The importance of weather for pilots: A blog for World Meteorological Day
We’re British, we talk about the weather.
It’s a conversation opener and it affects all of us in some smaller or larger way and we love to chat about the effect that it has had on our day !
Whether you are a fisherman, agricultural worker, oil rig employee or just deciding whether to mow the grass or take your umbrella to work in case it rains later, we are always interested in the weather forecast. In the U.K. there are many sources of weather information on TV, online, Apps on your phone. It is very easy to find an hour by hour forecast for either the day or the next 2 weeks.
For any Pilot, the weather can either make your day very straightforward or could introduce complications that can make your job a lot trickier.
The importance of weather information is reinforced from the day you start your training. A weather briefing every flying day plus hours of tuition by the Ground School Tutors and finally Examinations before you can be issued with your Licence.
A common saying amongst pilots is that you use ‘ Your superior knowledge to avoid having to use your superior skill’. This starts when the pilots report to work and are provided with a flight plan detailing the routing and fuel usage and a Briefing ,which covers everything from the passenger load, airport and airspace information, aircraft status and weather information.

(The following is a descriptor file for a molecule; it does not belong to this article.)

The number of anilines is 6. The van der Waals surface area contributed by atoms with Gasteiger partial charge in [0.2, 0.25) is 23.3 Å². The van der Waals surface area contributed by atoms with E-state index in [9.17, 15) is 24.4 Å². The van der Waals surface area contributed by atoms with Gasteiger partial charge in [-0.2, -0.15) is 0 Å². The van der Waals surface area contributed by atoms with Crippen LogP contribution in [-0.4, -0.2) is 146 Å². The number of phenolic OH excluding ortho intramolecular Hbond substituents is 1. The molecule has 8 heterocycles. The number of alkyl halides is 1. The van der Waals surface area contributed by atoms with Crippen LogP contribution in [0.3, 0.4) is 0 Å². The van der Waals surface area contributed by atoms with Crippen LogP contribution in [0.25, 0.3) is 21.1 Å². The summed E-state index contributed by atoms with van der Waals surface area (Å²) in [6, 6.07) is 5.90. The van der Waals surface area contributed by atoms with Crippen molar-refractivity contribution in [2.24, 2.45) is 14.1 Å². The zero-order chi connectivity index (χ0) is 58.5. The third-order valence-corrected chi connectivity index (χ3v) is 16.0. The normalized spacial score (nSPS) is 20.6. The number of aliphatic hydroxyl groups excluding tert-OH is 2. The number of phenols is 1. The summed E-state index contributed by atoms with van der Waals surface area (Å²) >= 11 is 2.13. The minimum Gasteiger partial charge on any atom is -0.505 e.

Weather effect on operations
‹This weather information has to be examined to decide how it’s going to impact the day’s operation. If it’s a lovely, quiet high pressure day with beautiful weather at both departure airfield and destination then the answer is probably not a lot. But we still have to examine if a jet stream aloft will cause turbulence at certain flight levels. How will that affect any cabin service ? What if we have to cruise lower or higher than planned and thus use more fuel than the flight plan allowance ? What if the warm weather at destination turns hotter causing stronger gusty winds, a build up of cloud that leads to a thunderstorm at the time of arrival. This could potentially lead to a diversion to an airfield with better weather which then affects flight/cabin crew hours as the subsequent disruption has knock-on effects. However, the flight crew will have used their superior knowledge to anticipate potential threats to the operation and put a plan in place to mitigate.
That same flight in the Winter will pose different issues as the high pressure means very low temperatures at night causing Hoar frost covered wings or Rime icing that attaches itself to the engine fan or turbine blades which would require removal before flight. The slippery ground conditions will cause changes to the aircraft take-off and landing performance that has to be calculated by the flight crew. Any allowable defiencies on the aircraft then have to be reviewed to see if they can still be carried with these Met conditions. For example, one of the many brake units may have been deactivated until spares become available but this may not be allowable on slippery runways. There will be ground handling difficulties for the Refuellers, Baggage loaders and Engineers.